How to format your references using the Impact Assessment and Project Appraisal citation style

This is a short guide how to format citations and the bibliography in a manuscript for Impact Assessment and Project Appraisal. For a complete guide how to prepare your manuscript refer to the journal's instructions to authors.

Using reference management software

Typically you don't format your citations and bibliography by hand. The easiest way is to use a reference manager:

PaperpileThe citation style is built in and you can choose it in Settings > Citation Style or Paperpile > Citation Style in Google Docs.
EndNoteFind the style here: output styles overview
Mendeley, Zotero, Papers, and othersThe style is either built in or you can download a CSL file that is supported by most references management programs.
BibTeXBibTeX syles are usually part of a LaTeX template. Check the instructions to authors if the publisher offers a LaTeX template for this journal.

Journal articles

Those examples are references to articles in scholarly journals and how they are supposed to appear in your bibliography.

Not all journals organize their published articles in volumes and issues, so these fields are optional. Some electronic journals do not provide a page range, but instead list an article identifier. In a case like this it's safe to use the article identifier instead of the page range.

A journal article with 1 author
Xie T. 2008. Physiology. Burn fat, live longer. Science. 322(5903):865–866.
A journal article with 2 authors
Chen M, Yan X. 2005. Comment on “Grain boundary-mediated plasticity in nanocrystalline nickel.” Science. 308(5720):356; author reply 356.
A journal article with 3 authors
Ramu Y, Xu Y, Lu Z. 2006. Enzymatic activation of voltage-gated potassium channels. Nature. 442(7103):696–699.
A journal article with 12 or more authors
Bibby TS, Mary I, Nield J, Partensky F, Barber J. 2003. Low-light-adapted Prochlorococcus species possess specific antennae for each photosystem. Nature. 424(6952):1051–1054.

Books and book chapters

Here are examples of references for authored and edited books as well as book chapters.

An authored book
Ledolter J. 2013. Data Mining and Business Analytics with R. Hoboken, NJ: John Wiley & Sons, Inc.
An edited book
Chichilnisky G, Rezai A, editors. 2016. The Economics of the Global Environment: Catastrophic Risks in Theory and Policy. Cham: Springer International Publishing.
A chapter in an edited book
Clay SM, Fong SS. 2013. Synthetic Biology. In: Fong SS, editor. Developing Biofuel Bioprocesses Using Systems and Synthetic Biology. New York, NY: Springer; p. 37–44.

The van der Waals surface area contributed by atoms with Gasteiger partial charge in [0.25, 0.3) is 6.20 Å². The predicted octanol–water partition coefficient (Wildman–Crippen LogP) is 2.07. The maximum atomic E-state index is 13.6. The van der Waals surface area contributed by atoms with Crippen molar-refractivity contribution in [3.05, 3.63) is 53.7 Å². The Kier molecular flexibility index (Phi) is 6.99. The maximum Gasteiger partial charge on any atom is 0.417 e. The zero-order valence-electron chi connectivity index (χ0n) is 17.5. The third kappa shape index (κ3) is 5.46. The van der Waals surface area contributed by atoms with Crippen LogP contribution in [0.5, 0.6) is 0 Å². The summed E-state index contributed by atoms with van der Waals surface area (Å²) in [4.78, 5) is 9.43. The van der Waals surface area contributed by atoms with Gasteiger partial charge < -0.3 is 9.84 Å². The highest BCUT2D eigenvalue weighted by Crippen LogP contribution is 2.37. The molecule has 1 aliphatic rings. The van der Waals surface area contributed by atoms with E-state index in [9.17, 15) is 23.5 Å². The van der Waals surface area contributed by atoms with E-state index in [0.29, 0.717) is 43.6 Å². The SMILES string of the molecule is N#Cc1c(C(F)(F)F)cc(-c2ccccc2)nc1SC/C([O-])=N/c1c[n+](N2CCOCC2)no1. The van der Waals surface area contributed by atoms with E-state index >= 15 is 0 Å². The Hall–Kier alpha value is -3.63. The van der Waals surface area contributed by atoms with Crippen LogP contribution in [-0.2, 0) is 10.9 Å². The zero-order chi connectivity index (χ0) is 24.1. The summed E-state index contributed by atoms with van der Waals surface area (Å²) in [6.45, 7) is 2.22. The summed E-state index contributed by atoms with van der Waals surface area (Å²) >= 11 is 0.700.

Web sites

Sometimes references to web sites should appear directly in the text rather than in the bibliography. Refer to the Instructions to authors for Impact Assessment and Project Appraisal.

Blog post
Fang J. 2015. Ants Designate Space in Their Nests for Tiny Toilets. IFLScience [Internet]. [accessed 2018 Oct 30].


This example shows the general structure used for government reports, technical reports, and scientific reports. If you can't locate the report number then it might be better to cite the report as a book. For reports it is usually not individual people that are credited as authors, but a governmental department or agency like "U. S. Food and Drug Administration" or "National Cancer Institute".

Government report
Government Accountability Office. 1997. Weather Service Modernization: Risks Remain That Full Systems Potential Will Not be Achieved. Washington, DC: U.S. Government Printing Office.

Theses and dissertations

Theses including Ph.D. dissertations, Master's theses or Bachelor theses follow the basic format outlined below.

Doctoral dissertation
Snyder QZ. 2010. From anarchy to confederacy: A theory of international politics [Doctoral dissertation]. College Park, MD: University of Maryland, College Park.

News paper articles

Unlike scholarly journals, news papers do not usually have a volume and issue number. Instead, the full date and page number is required for a correct reference.

New York Times article
Dash E. 2011. Standard & Poor’s Lowers More Ratings. New York Times.:B9.

In-text citations

References should be cited in the text by name and year in parentheses:

This sentence cites one reference (Xie 2008).
This sentence cites two references (Chen & Yan 2005; Xie 2008).

Here are examples of in-text citations with multiple authors:

  • Two authors: (Chen & Yan 2005)
  • Three or more authors: (Bibby et al. 2003)

About the journal

Full journal titleImpact Assessment and Project Appraisal
AbbreviationImpact Assess. Proj. Apprais.
ISSN (print)1461-5517
ISSN (online)1471-5465
ScopeManagement, Monitoring, Policy and Law
Geography, Planning and Development

Other styles